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CGOs hang out with generals at speed mentoring event

Monday, December 28, 2015 11:33
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(Before It's News)

by Capt. Kathleen Ice
Air Mobility Command Public Affairs

12/28/2015 - SCOTT AIR FORCE BASE, Ill. – Four generals and a dozen lieutenants and captains exchanged ideas during a “speed mentoring” event Dec. 21, 2015, hosted by the Scott Air Force Base Company Grade Officers Council.

Chairs were positioned in groups of small circles around the room, and every fifteen minutes, three or four CGOs would rotate to the next general's circle for easy conversation.

“I got a lot of good advice,” said 1st Lt. Elizabeth Hough, a requirements manager at Air Mobility Command who arrived at Scott AFB in October.  “It was great hearing their four different perspectives and being able to ask questions in a relaxed environment.”
For Hough, the most helpful advice came from Brig. Gen. Stacy Hawkins, AMC director of logistics.

“We talked about how to balance family, kids, social and work life,” she said.  “He brought up a good point that balance is very important, but you may not have all those things at one time.  You may have to focus on work for a while; and other times you can focus on family.  It's about realizing that everything has its own timing.”

Each CGO asked the generals questions.  One asked AMC Commander Gen. Carlton Everhart about managing organizational change.

As a large military organization, the Air Force has a lot of momentum and can be resistant to change, said Capt. Dolan, 375th Civil Engineer Squadron engineering flight deputy.  “How do you get that big momentum to start shifting?”

The AMC commander suggested Dolan read about different philosophies of change management now, early in his career, because he likely won't learn about it in professional development until he pins on colonel.

“The bottom line is answering the 'WIFM', or 'what's in it for me?'” Everhart said.  “Communicate the way you want people to go.  If they understand what's in it for them and that it's a better direction, you can get their buy-in.  Then they'll tell two friends, and those people will tell two friends, and things start to happen.

Trust is an important currency when it comes to leading large organizations, said Brig. Gen. Randall Reed, deputy director of AMC Strategic Plans, Requirements and Programs.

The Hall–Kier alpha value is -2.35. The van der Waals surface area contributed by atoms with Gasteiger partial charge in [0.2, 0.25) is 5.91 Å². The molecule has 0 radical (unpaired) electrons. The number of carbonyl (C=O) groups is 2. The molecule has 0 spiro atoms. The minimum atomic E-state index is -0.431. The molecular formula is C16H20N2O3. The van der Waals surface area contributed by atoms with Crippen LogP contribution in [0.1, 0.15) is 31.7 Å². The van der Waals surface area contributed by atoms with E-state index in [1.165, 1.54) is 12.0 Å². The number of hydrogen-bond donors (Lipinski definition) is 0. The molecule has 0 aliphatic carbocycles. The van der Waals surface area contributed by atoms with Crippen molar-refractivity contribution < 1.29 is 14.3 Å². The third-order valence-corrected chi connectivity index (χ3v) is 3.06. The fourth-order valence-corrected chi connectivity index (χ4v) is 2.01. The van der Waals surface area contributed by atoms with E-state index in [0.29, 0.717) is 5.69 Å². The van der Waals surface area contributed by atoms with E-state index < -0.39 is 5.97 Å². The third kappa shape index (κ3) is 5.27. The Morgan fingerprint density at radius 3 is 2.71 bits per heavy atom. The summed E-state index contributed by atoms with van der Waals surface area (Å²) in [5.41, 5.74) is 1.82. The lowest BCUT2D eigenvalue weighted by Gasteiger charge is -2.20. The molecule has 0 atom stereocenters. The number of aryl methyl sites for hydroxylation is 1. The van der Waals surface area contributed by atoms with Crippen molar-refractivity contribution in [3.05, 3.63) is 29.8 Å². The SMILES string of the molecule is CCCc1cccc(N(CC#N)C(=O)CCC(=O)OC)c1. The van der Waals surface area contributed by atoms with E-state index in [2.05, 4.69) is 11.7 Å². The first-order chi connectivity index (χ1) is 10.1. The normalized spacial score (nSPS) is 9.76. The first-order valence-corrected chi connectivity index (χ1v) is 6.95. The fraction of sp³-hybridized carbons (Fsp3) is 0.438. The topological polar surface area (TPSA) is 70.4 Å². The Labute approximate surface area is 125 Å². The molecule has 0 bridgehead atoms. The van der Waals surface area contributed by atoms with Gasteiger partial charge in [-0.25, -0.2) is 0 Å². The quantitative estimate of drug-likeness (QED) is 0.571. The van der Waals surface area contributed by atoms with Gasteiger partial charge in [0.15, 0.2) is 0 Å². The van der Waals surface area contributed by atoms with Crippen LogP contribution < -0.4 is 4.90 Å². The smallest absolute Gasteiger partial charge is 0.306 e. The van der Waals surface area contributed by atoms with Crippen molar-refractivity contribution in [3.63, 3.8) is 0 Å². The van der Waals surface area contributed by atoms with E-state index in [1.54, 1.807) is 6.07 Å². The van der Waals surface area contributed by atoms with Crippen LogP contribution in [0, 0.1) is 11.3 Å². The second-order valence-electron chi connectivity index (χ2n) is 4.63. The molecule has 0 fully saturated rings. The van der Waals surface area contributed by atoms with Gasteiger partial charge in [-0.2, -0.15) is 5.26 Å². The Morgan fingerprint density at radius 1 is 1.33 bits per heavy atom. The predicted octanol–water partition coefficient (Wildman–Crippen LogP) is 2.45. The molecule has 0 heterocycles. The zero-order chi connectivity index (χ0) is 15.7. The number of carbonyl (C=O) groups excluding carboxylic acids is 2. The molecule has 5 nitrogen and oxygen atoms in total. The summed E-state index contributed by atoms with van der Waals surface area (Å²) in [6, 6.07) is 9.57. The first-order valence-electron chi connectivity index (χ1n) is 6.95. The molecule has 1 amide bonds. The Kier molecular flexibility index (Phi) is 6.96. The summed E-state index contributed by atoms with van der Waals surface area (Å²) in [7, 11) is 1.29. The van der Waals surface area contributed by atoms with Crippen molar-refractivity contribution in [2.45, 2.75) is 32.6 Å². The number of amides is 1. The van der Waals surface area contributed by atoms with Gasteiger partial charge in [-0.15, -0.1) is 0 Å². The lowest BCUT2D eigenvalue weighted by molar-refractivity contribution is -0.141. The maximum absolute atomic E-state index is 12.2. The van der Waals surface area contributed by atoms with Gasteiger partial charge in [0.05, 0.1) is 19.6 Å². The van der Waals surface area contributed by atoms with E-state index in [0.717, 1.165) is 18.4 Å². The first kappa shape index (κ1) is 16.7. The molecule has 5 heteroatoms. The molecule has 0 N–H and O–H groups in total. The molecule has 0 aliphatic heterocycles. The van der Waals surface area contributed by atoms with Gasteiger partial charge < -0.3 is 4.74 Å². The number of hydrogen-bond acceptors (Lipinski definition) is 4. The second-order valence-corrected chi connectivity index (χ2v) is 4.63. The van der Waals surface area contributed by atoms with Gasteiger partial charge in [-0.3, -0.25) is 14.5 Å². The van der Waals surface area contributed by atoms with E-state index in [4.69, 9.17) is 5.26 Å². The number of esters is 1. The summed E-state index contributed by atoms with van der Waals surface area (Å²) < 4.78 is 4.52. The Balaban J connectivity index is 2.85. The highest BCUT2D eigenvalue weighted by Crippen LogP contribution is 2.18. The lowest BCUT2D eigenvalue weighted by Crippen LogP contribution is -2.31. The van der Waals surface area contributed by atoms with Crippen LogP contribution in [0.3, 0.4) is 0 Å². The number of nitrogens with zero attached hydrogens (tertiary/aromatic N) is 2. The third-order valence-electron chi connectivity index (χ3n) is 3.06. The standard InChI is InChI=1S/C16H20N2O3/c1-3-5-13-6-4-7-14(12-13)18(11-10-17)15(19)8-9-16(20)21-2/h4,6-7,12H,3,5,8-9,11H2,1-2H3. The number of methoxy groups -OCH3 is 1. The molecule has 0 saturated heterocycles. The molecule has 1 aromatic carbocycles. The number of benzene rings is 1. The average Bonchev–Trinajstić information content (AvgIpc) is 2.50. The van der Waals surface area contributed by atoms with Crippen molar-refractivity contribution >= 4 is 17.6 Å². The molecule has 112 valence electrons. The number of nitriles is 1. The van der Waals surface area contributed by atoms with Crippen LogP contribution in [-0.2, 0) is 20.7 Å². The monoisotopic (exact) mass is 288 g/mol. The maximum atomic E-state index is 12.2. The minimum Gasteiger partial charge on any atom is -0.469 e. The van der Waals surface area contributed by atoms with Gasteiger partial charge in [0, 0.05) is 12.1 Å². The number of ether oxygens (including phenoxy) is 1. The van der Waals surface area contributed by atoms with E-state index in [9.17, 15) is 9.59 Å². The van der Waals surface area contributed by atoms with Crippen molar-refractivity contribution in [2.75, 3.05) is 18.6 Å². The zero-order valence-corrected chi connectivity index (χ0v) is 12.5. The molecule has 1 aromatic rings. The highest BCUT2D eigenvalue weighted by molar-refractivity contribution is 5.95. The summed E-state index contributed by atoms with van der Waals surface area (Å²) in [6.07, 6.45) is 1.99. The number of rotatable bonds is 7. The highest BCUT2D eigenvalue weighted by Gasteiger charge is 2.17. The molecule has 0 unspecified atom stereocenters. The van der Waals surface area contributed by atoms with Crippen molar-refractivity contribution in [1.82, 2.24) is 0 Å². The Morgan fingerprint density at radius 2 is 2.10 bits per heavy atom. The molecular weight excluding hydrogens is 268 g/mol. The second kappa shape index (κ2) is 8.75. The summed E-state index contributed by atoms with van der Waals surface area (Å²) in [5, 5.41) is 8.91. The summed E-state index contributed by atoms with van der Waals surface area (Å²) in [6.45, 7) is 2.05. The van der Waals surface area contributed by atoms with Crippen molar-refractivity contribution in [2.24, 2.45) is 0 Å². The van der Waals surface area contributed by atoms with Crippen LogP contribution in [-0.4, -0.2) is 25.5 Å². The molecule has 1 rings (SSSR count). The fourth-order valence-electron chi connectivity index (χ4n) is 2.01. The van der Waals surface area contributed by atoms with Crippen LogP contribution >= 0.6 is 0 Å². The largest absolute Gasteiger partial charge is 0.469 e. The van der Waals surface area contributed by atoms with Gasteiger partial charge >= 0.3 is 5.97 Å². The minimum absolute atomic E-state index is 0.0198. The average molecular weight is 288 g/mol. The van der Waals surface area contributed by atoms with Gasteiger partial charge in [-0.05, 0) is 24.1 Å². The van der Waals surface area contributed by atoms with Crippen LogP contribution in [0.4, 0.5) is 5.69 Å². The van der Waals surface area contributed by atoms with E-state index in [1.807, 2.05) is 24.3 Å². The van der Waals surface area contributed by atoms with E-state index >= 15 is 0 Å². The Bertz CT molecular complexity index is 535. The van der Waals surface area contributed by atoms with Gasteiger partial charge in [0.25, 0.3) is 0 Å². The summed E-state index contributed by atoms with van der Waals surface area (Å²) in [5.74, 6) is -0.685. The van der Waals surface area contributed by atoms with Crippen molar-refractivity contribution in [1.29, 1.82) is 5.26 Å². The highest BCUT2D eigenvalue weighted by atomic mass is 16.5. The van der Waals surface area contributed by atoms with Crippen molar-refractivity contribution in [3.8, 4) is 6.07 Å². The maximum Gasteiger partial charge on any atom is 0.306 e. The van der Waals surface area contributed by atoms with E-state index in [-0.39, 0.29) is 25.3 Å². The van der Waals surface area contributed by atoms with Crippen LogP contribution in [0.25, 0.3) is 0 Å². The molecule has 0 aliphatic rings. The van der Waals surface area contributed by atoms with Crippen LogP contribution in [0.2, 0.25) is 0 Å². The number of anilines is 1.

As soon as the next rotating group sat down in his circle, Reed tossed a worn, brown leather wallet into someone's lap.

The general said he's been using the wallet most of his career and never worries if he accidentally leaves it behind, because he trusts who he's with.

“I don't think I can do that in many places,” Reed said to laughter.  “We're part of something special because of one thing: trust.”

“I need you to become the individual leaders that we can trust,” said the general.  “Build organizations that people can trust.  That's the air force that I have grown up in and love.

As a junior officer, tactical skill will give you credibility and carry you for a while, he said; but as you progress through the ranks, your leadership effectiveness becomes more and more about reputation.

“Once you have that trust, guard it fiercely,” Reed said.
Many generals reminded the lieutenants to first focus on learning and becoming good at their jobs.

As a brand-new lieutenant at his first flying squadron, 18th Air Force Commander Lt. Gen. Sam Cox said he remembered how his C-141 squadron used dots on name tags at the scheduling desk to reflect crew qualifications.

There were only three pilots that had accrued 16 dots, and they were qualified in every mission of the C-141 and the most respected in the squadron.

“I learned early on that's what I wanted,” Cox said.  “Not to have bling on a nametag, but be the best I could be. “Do the mission and have fun.  Be positive about what you get to do.”

The Scott CGOC received positive feedback from its first speed mentoring event in June with several colonels, so Capt. Laura Sturdevant organized this event with general officers.

She will permanently change stations next month, but there are tentative plans to offer speed mentoring quarterly or semiannually, perhaps inviting chiefs as well as newly pinned field grade officers with promotion board tips.

“Hopefully it will outlast me,”Sturdevant said.


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